There are always things for a children’s author to do, whether it’s promoting their own books or literacy more generally, but in a year when a new book comes out, the increase in activity is off the scale. More events and bigger events. And above all, more social media.

That said, 2023 started gently, with my first event being reading my book What Can You See? to three separate reception classes at an infant school in northwest London, for World Book Day in March.

The following month, I made my now-annual pilgrimage to the London Book Fair, which afforded me a rare opportunity to speak to my Cardiff-based publisher, Graffeg, in person. The meeting felt particularly useful, because in addition to discussing plans for the publication of two books this year, the long awaited The Mittens With No Thumbs and a follow up to I Like To Put Food In My WellyA Zoo in My Shoe – they also seemed excited about two other manuscripts I offered. Sadly, the woman I met left the company a couple of weeks later for a publisher that doesn’t do picture books and didn’t pass on my manuscripts to anyone else. And The Mittens With No Thumbs got bumped into 2024. All of which was a little deflating.

But the momentum picked up again in June – publication month for A Zoo In My Shoe. It started with a reading at the delightful Chicken & Frog children’s bookshop in Brentwood in Essex for Independent Bookshop Week. The next event was one of the biggest of the year, reading my books in the Storytelling tent at the East Finchley Festival. Then came the official launch for A Zoo In My Shoe at one of London’s leading children’s book shops, Pickled Pepper Books.

June was also when the first reviews started coming in: “hilariously silly,” “can’t stop laughing,” “nonsense rhymes that will send children into fits of giggles,” “many will enjoy reading this book again and again” and “I have to admit, the book had me in stitches” were among the reactions that made me think I was onto a winner. Then when my other half – a teacher – showed me an email from the Centre for Literacy in Primary Education, recommending the book to infant schools, I started to entertain notions of giving up the day job.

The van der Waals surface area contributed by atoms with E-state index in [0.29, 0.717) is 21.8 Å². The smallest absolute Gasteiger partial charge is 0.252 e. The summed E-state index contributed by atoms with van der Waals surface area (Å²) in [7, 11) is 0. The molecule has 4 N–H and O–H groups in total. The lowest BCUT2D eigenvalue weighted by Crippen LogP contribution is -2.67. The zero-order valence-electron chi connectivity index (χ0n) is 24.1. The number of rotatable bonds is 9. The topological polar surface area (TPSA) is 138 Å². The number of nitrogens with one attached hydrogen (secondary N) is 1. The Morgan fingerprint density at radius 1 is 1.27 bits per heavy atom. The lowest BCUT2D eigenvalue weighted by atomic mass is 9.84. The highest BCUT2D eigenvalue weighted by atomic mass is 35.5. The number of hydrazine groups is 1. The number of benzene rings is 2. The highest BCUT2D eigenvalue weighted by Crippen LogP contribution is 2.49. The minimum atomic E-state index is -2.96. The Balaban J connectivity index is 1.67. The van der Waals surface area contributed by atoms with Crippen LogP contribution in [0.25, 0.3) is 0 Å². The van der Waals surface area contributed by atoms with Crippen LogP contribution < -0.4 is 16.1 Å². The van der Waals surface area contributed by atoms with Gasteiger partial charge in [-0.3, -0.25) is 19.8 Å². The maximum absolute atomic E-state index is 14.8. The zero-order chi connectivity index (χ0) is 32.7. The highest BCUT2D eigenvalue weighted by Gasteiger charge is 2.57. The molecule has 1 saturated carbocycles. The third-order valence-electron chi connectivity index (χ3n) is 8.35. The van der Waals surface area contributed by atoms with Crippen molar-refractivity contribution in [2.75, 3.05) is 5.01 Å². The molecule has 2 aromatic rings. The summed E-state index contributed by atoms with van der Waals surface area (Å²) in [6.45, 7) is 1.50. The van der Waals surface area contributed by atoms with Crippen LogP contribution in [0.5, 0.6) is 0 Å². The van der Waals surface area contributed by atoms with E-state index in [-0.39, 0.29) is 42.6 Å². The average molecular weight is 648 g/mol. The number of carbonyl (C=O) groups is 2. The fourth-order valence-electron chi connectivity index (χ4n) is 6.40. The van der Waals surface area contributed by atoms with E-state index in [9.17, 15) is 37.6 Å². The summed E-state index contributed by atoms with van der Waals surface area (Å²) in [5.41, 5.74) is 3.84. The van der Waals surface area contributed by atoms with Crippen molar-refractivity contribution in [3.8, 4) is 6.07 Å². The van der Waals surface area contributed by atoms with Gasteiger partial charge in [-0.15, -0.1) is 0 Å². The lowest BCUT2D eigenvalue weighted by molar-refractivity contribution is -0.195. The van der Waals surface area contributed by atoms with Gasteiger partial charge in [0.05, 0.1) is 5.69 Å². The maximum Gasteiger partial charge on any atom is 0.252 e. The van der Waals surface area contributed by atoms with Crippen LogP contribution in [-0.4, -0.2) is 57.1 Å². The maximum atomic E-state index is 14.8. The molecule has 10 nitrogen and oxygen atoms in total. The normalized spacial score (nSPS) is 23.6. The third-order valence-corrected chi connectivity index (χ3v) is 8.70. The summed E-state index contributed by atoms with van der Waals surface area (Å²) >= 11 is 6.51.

But despite fantastic reviews and the backing of one of the UK’s most respected children’s literacy bodies, the book never seemed to gain the traction I had hoped among the parents I needed to buy the books. Without the publicity department of a major publisher, who can get coverage in the press and copies on shelves in bookshops, it seems that no amount of positive reviews or promotion can make a book a success. Even bumping into one of the most successful children’s authors in the country, David Walliams, in Regents Park and persuading him to have a photo taken holding my book, didn’t seem to have much of an impact on raising awareness.

My own publicity drive continued in July, when I read, sold and signed copies of my books at my children’s school summer fair. I took on the responsibility of running a book stand, where we brought local library staff to meet children and parents and sold books for another of the areas leading children’s bookshops – known simply as the Children’s Bookshop. I special – ironic – thank you goes to the children who stole some of the stock I was selling on commission for the PTA, thereby wiping out most of the money I made from selling my own books.